03-26-2020: The Market's Never Wrong, but it Can Be Stupid

Question: How much of the stimulus package coming (eventually) out of Congress is designed to stimulate the economy? Answer: None. This is not a stimulus package; rather it is a subsistence package. It is designed to keep people from losing their homes and able to keep food on the table.

Question: How will the economy get back on its feet where the supply chain has strong demand and the supply of goods and services are plentiful when we are still locked in our homes for 2 to 4 more months? Answer: It won't.

Question: How many times has the world's global economy come to a complete and total shut down (a "sudden stop") and then recovered immediately after the cause of the sudden stop is resolved? Answer: Never, because this has never happened before.

Question: When was the last time we had weekly unemployment claims of more than 3 million? Answer: Never.

2-part Question: What percent of the S&P 500 companies do you think will have strong earnings reports and even better forecasts for Q1? How many of those companies will have better results for Q2? Answer: (this is a guess) Very few.

Question: Why is it that when the Fed announced that it will dump unlimited amounts of Quantitative Easing (free money) into the economy, the stock market barely moved? Answer: The Fed cannot backstop a pandemic and it cannot kick-start the economy when the economy is shut down.

Question: How many main-street companies that were just barely making it, but able to stay in business, prior to the pandemic, will be able to come back (or even want to come back) once the virus is under control? Answer: Unknown, but likely many will not come back.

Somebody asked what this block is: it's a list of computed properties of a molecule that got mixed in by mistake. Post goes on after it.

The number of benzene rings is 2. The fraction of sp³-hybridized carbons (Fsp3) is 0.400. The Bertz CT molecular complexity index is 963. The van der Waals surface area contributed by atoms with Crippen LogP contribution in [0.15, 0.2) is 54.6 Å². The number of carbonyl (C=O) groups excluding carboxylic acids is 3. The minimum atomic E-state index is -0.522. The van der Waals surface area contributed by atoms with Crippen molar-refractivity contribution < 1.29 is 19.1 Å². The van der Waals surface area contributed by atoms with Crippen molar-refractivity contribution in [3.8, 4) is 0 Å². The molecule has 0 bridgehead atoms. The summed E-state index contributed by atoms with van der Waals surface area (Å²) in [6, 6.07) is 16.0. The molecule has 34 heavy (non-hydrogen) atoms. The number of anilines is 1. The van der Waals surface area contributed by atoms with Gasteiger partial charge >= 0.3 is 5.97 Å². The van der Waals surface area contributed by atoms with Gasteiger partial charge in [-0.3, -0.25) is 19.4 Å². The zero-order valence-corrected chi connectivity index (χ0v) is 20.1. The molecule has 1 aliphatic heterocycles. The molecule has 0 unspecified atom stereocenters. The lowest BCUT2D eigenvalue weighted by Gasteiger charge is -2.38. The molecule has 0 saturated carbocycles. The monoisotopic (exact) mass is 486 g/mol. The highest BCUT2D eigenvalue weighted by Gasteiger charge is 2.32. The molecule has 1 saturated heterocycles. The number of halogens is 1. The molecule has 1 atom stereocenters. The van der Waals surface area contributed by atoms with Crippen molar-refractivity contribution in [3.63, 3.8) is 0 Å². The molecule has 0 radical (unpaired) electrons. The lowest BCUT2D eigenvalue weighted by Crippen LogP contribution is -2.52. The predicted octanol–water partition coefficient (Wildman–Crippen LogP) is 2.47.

Question: How many people believe that all we have to do is to "flatten the curve" for the number of infections to solve the pandemic? Answer: Too many. Flattening the curve does nothing to reduce the infectiousness or mortality rate of the virus... it only stretches it out into the future and help keep our hospitals from getting overwhelmed with sick patients. The good side to this, is that flattening the curve will buy more time for a cure or treatment to be found. The bad side is still keeps us in a shelter-in-place mode for a longer period of time and continue to exacerbate the ramifications of a total economic shut-down.

Question: Does finding a cure or effective treatment for the virus, solve our economic problems? Answer: No it does not. The economy will have to come back and that will take a lot longer than many think.

Question: Did the market this week give us an opportunity to sell into the market at better price points? Answer: Yes, it did.

If you believe the market bottomed this week, then you are not looking at the same data I am looking at. Granted, my data are backward looking, but even with the huge run-up in the market this week, the Total Market Index is still 2.92 standard deviations below the 200-day moving average. And, the 200 dma is still trending sharply lower. While this week 'could' have been the bottom, my data and my observations of market conditions indicate that we will, more than likely, retest recent lows and 'could' move much lower. But, that is merely a guess and I do not guess. My data tell me to be short this market and nothing yet has transpired technically, to tell me to do otherwise.

This is why I put a small amount of capital to work in inverse ETFs in Tactical Growth, Total Market, Ultra and Diversified Income. It is also why I went 100% into our 2x ultra ETFs in ULTRA-MAX today.

If I am wrong... meaning my data are not yet reflecting the true trend of the market, and that is always possible when markets make sudden trend reversals... then, we will stop out, move to cash and begin buying fundamentally strong, up-trending stocks and ETFs. If my data are correct and if I am interpreting those data correctly, we could pick up some great gains in capital appreciation in the next few days, weeks or even months.

I like to say, "The market is never wrong."... but, it can be very stupid at times and, in my opinion, it is dumb as a brick right now. We'll see in the next few days if I am right or wrong.

Stay safe, be positive, be glad that you are not trapped in a buy-and-hold investment strategy and having to worry about "rebalancing", which is a reserve term used by buy-and-hold investment firms to make themselves seem above the fray and never have to justify losing their clients' money.

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